Dennis Drazin knows his way around a racetrack. He grew up in Rumson, New Jersey, along the shore, and spent his fair share of days hanging around Monmouth Park, an idyllic stretch of emerald green, Thoroughbred racetrack that turns every wide-eyed kid who sees it into a fan for life. It hooks them before they know any better, before they understand that the green on the track is truly the only color of that shade doing any growing at all.
The horse racing business has been dying for decades, slowly and surely. But that didn't stop Drazin, who graduated from law school in the mid-1970s, from eventually giving the business a go. He became an owner, a breeder, he lobbied for the state's thoroughbred association and, this past May, he became the new boss for his old haunt, Monmouth Park.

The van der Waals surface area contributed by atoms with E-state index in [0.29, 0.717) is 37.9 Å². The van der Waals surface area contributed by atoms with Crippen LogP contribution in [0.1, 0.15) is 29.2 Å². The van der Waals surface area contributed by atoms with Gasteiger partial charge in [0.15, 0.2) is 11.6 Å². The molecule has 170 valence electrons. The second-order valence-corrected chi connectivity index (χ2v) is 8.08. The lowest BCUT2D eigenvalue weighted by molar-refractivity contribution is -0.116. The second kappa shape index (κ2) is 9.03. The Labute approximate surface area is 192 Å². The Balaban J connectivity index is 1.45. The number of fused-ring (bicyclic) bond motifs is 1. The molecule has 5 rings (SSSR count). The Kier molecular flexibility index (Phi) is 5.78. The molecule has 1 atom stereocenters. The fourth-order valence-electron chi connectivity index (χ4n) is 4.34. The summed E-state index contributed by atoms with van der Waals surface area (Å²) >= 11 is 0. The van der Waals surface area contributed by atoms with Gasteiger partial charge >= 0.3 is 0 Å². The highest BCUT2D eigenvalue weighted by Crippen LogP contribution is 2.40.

Drazin does not bet on sports. "I have a law license," he says. "I don't do anything that is illegal." But, before the year is over, he will become the focal point for the next phase in the battle to legalize sports betting nationwide.
To recap, for those of you who have been ignoring the column for the past few years: In 1993, Congress passed the Professional Amateur Sports Protection Act (PASPA). The bill, spearheaded by New Jersey senator and NBA Hall of Famer, Bill Bradley, banned sports betting nationwide. The exceptions were Nevada, Delaware, Montana and Oregon, states that had pre-existing sports betting laws on the books. Every other state was too late to the counter.
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